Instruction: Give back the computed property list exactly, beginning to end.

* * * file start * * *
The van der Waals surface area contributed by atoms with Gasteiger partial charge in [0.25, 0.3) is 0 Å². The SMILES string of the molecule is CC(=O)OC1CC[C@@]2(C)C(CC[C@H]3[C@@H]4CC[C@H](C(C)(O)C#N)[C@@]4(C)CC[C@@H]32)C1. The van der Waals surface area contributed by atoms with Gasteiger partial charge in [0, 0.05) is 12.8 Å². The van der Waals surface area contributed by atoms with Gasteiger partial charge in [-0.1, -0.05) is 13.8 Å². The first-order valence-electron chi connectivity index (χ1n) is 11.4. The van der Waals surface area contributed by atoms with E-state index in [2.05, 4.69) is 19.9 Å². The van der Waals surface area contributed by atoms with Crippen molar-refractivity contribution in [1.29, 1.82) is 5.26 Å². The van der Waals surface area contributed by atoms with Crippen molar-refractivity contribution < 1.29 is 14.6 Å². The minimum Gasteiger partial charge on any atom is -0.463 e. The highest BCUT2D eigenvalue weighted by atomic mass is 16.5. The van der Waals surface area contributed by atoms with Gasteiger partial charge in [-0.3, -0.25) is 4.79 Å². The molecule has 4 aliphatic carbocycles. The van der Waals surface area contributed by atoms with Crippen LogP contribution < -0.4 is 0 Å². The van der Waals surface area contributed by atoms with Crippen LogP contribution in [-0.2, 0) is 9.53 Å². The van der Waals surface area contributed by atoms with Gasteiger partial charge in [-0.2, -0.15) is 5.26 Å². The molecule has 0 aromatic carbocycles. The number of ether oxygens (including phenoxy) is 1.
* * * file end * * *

The van der Waals surface area contributed by atoms with Gasteiger partial charge in [0.25, 0.3) is 0 Å². The SMILES string of the molecule is CC(=O)OC1CC[C@@]2(C)C(CC[C@H]3[C@@H]4CC[C@H](C(C)(O)C#N)[C@@]4(C)CC[C@@H]32)C1. The van der Waals surface area contributed by atoms with Gasteiger partial charge in [0, 0.05) is 12.8 Å². The van der Waals surface area contributed by atoms with Gasteiger partial charge in [-0.1, -0.05) is 13.8 Å². The first-order valence-electron chi connectivity index (χ1n) is 11.4. The van der Waals surface area contributed by atoms with E-state index in [2.05, 4.69) is 19.9 Å². The van der Waals surface area contributed by atoms with Crippen molar-refractivity contribution in [1.29, 1.82) is 5.26 Å². The van der Waals surface area contributed by atoms with Crippen molar-refractivity contribution < 1.29 is 14.6 Å². The minimum Gasteiger partial charge on any atom is -0.463 e. The highest BCUT2D eigenvalue weighted by atomic mass is 16.5. The van der Waals surface area contributed by atoms with Gasteiger partial charge in [-0.3, -0.25) is 4.79 Å². The molecule has 4 aliphatic carbocycles. The van der Waals surface area contributed by atoms with Crippen LogP contribution < -0.4 is 0 Å². The van der Waals surface area contributed by atoms with Crippen LogP contribution in [-0.2, 0) is 9.53 Å². The van der Waals surface area contributed by atoms with Gasteiger partial charge in [-0.2, -0.15) is 5.26 Å². The molecule has 0 aromatic carbocycles. The number of ether oxygens (including phenoxy) is 1.